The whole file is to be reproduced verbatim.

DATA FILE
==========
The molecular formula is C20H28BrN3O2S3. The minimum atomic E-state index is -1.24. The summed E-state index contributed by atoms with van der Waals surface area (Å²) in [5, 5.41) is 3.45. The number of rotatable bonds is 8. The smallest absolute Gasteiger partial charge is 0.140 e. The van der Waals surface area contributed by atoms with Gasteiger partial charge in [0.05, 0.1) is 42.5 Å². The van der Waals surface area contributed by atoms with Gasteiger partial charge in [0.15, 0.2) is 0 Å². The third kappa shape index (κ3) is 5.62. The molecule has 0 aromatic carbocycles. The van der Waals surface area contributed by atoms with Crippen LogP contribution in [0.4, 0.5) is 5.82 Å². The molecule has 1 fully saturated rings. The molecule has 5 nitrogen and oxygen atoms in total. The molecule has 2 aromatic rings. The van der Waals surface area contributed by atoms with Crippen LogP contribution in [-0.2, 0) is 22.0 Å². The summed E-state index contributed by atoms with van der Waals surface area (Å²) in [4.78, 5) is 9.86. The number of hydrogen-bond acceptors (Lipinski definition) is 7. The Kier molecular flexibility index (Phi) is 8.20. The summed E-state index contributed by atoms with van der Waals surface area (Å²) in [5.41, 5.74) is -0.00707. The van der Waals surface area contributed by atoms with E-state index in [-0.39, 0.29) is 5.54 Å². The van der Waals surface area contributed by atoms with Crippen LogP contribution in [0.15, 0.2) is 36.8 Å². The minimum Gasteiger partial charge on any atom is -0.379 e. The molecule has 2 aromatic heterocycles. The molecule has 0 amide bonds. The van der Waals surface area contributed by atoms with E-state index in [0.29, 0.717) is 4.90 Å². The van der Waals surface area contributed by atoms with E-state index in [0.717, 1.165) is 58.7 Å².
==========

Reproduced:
The molecular formula is C20H28BrN3O2S3. The minimum atomic E-state index is -1.24. The summed E-state index contributed by atoms with van der Waals surface area (Å²) in [5, 5.41) is 3.45. The number of rotatable bonds is 8. The smallest absolute Gasteiger partial charge is 0.140 e. The van der Waals surface area contributed by atoms with Gasteiger partial charge in [0.05, 0.1) is 42.5 Å². The van der Waals surface area contributed by atoms with Gasteiger partial charge in [0.15, 0.2) is 0 Å². The third kappa shape index (κ3) is 5.62. The molecule has 0 aromatic carbocycles. The van der Waals surface area contributed by atoms with Crippen LogP contribution in [0.4, 0.5) is 5.82 Å². The molecule has 1 fully saturated rings. The molecule has 5 nitrogen and oxygen atoms in total. The molecule has 2 aromatic rings. The van der Waals surface area contributed by atoms with Crippen LogP contribution in [-0.2, 0) is 22.0 Å². The summed E-state index contributed by atoms with van der Waals surface area (Å²) in [4.78, 5) is 9.86. The number of hydrogen-bond acceptors (Lipinski definition) is 7. The Kier molecular flexibility index (Phi) is 8.20. The summed E-state index contributed by atoms with van der Waals surface area (Å²) in [5.41, 5.74) is -0.00707. The van der Waals surface area contributed by atoms with E-state index in [-0.39, 0.29) is 5.54 Å². The van der Waals surface area contributed by atoms with Crippen LogP contribution in [0.15, 0.2) is 36.8 Å². The minimum Gasteiger partial charge on any atom is -0.379 e. The molecule has 2 aromatic heterocycles. The molecule has 0 amide bonds. The van der Waals surface area contributed by atoms with E-state index in [0.29, 0.717) is 4.90 Å². The van der Waals surface area contributed by atoms with E-state index in [0.717, 1.165) is 58.7 Å².